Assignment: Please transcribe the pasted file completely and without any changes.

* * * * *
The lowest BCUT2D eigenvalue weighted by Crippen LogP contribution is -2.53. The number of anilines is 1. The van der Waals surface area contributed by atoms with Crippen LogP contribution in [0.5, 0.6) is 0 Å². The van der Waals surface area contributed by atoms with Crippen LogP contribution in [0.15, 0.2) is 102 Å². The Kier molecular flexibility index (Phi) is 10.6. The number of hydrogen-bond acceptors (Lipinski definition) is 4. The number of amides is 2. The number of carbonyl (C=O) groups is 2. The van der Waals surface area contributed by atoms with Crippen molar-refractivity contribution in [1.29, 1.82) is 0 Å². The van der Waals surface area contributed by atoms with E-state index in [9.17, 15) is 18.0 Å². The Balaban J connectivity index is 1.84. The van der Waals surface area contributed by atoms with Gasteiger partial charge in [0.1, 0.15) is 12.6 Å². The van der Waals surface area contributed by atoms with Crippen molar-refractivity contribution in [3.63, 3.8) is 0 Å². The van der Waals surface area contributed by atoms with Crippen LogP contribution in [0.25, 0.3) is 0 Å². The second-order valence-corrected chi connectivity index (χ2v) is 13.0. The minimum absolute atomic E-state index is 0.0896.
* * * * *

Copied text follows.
The lowest BCUT2D eigenvalue weighted by Crippen LogP contribution is -2.53. The number of anilines is 1. The van der Waals surface area contributed by atoms with Crippen LogP contribution in [0.5, 0.6) is 0 Å². The van der Waals surface area contributed by atoms with Crippen LogP contribution in [0.15, 0.2) is 102 Å². The Kier molecular flexibility index (Phi) is 10.6. The number of hydrogen-bond acceptors (Lipinski definition) is 4. The number of amides is 2. The number of carbonyl (C=O) groups is 2. The van der Waals surface area contributed by atoms with Crippen molar-refractivity contribution in [1.29, 1.82) is 0 Å². The van der Waals surface area contributed by atoms with E-state index in [9.17, 15) is 18.0 Å². The Balaban J connectivity index is 1.84. The van der Waals surface area contributed by atoms with Gasteiger partial charge in [0.1, 0.15) is 12.6 Å². The van der Waals surface area contributed by atoms with Crippen molar-refractivity contribution in [3.63, 3.8) is 0 Å². The van der Waals surface area contributed by atoms with Crippen LogP contribution in [0.25, 0.3) is 0 Å². The second-order valence-corrected chi connectivity index (χ2v) is 13.0. The minimum absolute atomic E-state index is 0.0896.